We love Earth. Eco Kids Eco Family, Earthday Everyday. Earth Science and Environmental Educational Resources, Interactive Actvities, Printables, Lesson Plans, Green Crafts, Ideas, Games, Fun Facts, Non Toxic and Natural Healthy Solutions What's Your Question? Q: for . A: Sparking interest proves key to getting , or anyone, committed to a cause. The Science News for website serves up Earth-friendly content on a range of ... Source: www.ehow.com Q: How to Raise Conscious . A: 1. Q: What is geography for ? A: geography is similar to physical geography like mountains, volcanoes, oceans etc. Source: wiki.answers.com Q: What is the Best Virtual for ? A: There are a few virtual worlds online that are great fun and safe for . Source: answers.ask.com Q: What is Assessment? A: An evaluation of a , prior to acquisition of title to the property, for the existence of hazardous waste. Source: www.answers.com
Ivy's Environmental Sites for Kids Metroactive News & Issues | Santa Clara Valley Smog Clouded Future: Margo Leathers-Sidener knows first-hand the effects of smog--she watched her young son become sick from it. Air Sickness New studies show that the Santa Clara Valley's air quality is literally taking some people's breath away By Novella Carpenter WHEN MARGO Leathers-Sidener, mother of two, moved with her engineer husband to south San Jose in 1979, she left behind the rolling hills, farmland and fresh air of upstate New York. But California, Margo assumed, would offer bucolic charms of its own. It was smog. In 1980, Margo became pregnant with her first child and, simultaneously, developed a terrible cough. "The doctors didn't know what it was, so they prescribed codeine cough syrup," she relates. Margo noticed that Kevin coughed a lot, too. "One day, I was giving Kevin a bath," Margo says, "and as I washed him, he stopped breathing. The doctors couldn't detect a virus or bacteria and made the diagnosis: asthma. The Air Out There Forget oil spills. Nonattainment Blues
Cleaning Big Cities' Air "Not Rocket Science," Expert Says October 27, 2005 Hemmed in by mountains on three sides, the basin that houses Mexico City, Mexico, has some the dirtiest air in the world. Pollutants spewed by power plants and tailpipes have nowhere to go. They stay within the city and compromise the health of thousands of people. But it doesn't have to be this way, according to Mario Molina, a Nobel laureate in chemistry who is affiliated with the Massachusetts Institute of Technology in Cambridge and the University of California, San Diego. "Technologies exist now, clean technologies that produce a lot less pollution," he said in a broadcast of the Pulse of the Planet radio program that aired yesterday. (The National Science Foundation funds the radio program and this related National Geographic News series.) Molina directs the Integrated Program on Urban, Regional, and Global Air Pollution, a project that seeks to resolve air pollution problems in the world's largest cities. Clean Technologies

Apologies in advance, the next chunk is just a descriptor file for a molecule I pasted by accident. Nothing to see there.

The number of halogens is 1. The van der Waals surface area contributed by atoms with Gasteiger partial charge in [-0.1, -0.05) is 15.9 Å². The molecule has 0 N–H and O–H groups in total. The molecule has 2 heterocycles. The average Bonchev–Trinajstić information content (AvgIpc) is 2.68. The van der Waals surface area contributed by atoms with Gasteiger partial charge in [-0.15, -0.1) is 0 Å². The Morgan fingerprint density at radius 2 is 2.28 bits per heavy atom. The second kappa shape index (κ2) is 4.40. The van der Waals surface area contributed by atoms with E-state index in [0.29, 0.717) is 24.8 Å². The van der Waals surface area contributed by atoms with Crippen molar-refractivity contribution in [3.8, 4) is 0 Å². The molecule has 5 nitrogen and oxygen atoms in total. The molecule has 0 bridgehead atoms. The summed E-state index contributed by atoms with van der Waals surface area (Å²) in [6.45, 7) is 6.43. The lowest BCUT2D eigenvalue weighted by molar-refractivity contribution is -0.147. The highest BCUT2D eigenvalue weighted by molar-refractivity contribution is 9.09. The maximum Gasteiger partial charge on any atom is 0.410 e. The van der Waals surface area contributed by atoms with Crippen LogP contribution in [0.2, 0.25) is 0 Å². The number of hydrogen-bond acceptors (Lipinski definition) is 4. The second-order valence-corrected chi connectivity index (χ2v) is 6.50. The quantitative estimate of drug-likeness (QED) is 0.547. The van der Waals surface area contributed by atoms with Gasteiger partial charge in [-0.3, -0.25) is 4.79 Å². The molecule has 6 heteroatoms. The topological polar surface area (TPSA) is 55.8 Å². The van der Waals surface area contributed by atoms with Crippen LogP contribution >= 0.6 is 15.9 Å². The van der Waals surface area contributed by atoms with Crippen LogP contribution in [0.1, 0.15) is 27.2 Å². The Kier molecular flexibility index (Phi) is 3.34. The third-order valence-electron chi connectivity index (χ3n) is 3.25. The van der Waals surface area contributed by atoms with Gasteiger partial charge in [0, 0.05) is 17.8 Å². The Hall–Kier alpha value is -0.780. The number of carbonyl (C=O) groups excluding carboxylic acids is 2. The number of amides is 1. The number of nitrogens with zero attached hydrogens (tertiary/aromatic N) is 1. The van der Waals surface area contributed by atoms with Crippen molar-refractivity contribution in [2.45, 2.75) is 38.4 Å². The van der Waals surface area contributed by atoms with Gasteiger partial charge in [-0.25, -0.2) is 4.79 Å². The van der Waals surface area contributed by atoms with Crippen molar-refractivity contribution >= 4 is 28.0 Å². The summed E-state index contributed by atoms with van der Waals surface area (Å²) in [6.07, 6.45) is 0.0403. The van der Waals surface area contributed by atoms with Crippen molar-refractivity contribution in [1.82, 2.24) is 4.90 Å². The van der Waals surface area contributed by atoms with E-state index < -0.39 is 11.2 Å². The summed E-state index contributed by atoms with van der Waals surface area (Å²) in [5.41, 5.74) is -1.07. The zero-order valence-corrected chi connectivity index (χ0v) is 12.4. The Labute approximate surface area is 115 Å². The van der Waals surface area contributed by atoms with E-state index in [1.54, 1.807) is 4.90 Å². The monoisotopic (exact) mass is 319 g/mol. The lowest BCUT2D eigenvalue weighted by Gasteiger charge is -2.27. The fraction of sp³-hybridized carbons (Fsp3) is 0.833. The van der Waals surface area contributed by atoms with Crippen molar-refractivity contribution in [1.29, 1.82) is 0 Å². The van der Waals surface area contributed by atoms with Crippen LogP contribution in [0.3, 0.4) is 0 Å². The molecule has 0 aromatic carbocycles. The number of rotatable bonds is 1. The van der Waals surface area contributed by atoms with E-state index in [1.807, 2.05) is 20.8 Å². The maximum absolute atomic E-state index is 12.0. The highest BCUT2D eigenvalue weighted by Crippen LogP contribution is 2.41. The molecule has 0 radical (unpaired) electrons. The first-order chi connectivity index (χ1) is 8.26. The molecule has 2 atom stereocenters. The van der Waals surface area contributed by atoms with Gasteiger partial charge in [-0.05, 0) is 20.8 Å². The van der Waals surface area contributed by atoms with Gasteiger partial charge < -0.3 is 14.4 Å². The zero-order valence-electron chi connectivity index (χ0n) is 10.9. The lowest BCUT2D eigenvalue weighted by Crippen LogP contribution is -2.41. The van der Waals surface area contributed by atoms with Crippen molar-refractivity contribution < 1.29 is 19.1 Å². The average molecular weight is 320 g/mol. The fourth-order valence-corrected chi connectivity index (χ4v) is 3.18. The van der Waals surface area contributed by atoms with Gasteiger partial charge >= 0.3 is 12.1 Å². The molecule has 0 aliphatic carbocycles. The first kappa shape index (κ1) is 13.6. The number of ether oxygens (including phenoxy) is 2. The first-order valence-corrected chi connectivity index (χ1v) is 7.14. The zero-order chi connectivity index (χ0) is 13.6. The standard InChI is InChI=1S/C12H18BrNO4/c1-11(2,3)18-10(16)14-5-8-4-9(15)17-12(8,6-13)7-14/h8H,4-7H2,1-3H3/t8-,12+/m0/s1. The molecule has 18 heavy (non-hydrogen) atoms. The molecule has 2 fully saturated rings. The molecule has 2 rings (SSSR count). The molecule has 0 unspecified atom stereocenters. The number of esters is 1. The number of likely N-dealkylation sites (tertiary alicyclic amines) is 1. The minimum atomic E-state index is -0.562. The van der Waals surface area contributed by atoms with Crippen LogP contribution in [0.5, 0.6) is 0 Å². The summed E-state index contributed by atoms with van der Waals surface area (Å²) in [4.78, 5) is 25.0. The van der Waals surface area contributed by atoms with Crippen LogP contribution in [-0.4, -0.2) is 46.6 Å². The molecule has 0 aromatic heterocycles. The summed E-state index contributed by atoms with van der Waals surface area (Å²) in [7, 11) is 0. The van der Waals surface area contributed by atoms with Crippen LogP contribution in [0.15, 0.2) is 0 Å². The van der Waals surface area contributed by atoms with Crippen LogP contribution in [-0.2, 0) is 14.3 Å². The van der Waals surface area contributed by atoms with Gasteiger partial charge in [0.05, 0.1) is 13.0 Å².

Pollution in the Mediterranean Sea. Environmental issues Known as the cradle of civilization, the Mediterranean region has been subject to human intervention for millennia, so that little remains of indigenous ecosystems. Yet the region is still an important biological resource. What exactly is the "Mediterranean region"? For the UNEP (United Nations Environment Programme), the Mediterranean region is determined by nature's borders of the "olive tree line". The Mediterranean Sea covers 2,500,000km2 with an average depth of 1,500 metres the deepest point being over 5,000 metres in the part known as the Ionian sea, between Greece and the "foot" of Italy. The coastline extends 46,000km running through 22 countries. The region is known for its particularly mild climate with uniform and moderate temperatures. Around its coasts are lands rich in endemic species. The major rivers of the region have generated invaluable wetlands such as the deltas of the Nile, the Ebros, or the Rhone. Seasonal population pressures are also expected.
Three Mile Island Nuclear Generating Station Three Mile Island Nuclear Generating Station (TMI) is a nuclear power plant (NPP) located on Three Mile Island in the Susquehanna River, south of Harrisburg, Pennsylvania in Londonderry Township. It has two separate units, known as TMI-1 and TMI-2. The plant is widely known for having been the site of the most significant accident in United States commercial nuclear energy, on March 28, 1979, when TMI-2 suffered a partial meltdown. According to the US Nuclear Regulatory Commission, the accident resulted in no deaths or injuries to plant workers or members of nearby communities. Follow up epidemiology studies have also not linked a single cancer with the accident. The reactor core of TMI-2 has since been removed from the site, but the site has not been decommissioned. The 2010 U.S. population within 10 miles (16 km) of Three Mile Island was 211,261, an increase of 10.9 percent in a decade, according to an analysis of U.S. Census data for msnbc.com. Post-accident